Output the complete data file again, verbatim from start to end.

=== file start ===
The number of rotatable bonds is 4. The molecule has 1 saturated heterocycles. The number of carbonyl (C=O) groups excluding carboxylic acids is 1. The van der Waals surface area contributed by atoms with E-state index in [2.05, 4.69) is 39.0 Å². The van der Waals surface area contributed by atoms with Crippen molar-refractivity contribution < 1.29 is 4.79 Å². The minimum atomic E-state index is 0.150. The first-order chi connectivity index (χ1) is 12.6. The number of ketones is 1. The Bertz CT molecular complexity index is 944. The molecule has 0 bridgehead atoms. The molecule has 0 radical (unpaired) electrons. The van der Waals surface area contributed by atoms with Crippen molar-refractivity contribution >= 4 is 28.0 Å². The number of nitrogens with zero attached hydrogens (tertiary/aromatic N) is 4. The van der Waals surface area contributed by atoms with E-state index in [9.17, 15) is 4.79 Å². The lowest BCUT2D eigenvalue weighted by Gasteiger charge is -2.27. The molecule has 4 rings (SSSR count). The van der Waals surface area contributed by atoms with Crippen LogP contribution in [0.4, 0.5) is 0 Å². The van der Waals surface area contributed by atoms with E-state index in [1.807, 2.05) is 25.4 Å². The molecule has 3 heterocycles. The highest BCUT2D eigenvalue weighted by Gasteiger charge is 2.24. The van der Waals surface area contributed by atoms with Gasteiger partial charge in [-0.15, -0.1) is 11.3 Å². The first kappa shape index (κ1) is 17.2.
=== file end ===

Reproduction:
The number of rotatable bonds is 4. The molecule has 1 saturated heterocycles. The number of carbonyl (C=O) groups excluding carboxylic acids is 1. The van der Waals surface area contributed by atoms with E-state index in [2.05, 4.69) is 39.0 Å². The van der Waals surface area contributed by atoms with Crippen molar-refractivity contribution < 1.29 is 4.79 Å². The minimum atomic E-state index is 0.150. The first-order chi connectivity index (χ1) is 12.6. The number of ketones is 1. The Bertz CT molecular complexity index is 944. The molecule has 0 bridgehead atoms. The molecule has 0 radical (unpaired) electrons. The van der Waals surface area contributed by atoms with Crippen molar-refractivity contribution >= 4 is 28.0 Å². The number of nitrogens with zero attached hydrogens (tertiary/aromatic N) is 4. The van der Waals surface area contributed by atoms with E-state index in [9.17, 15) is 4.79 Å². The lowest BCUT2D eigenvalue weighted by Gasteiger charge is -2.27. The molecule has 4 rings (SSSR count). The van der Waals surface area contributed by atoms with Crippen LogP contribution in [0.4, 0.5) is 0 Å². The van der Waals surface area contributed by atoms with E-state index in [1.807, 2.05) is 25.4 Å². The molecule has 3 heterocycles. The highest BCUT2D eigenvalue weighted by Gasteiger charge is 2.24. The van der Waals surface area contributed by atoms with Gasteiger partial charge in [-0.15, -0.1) is 11.3 Å². The first kappa shape index (κ1) is 17.2.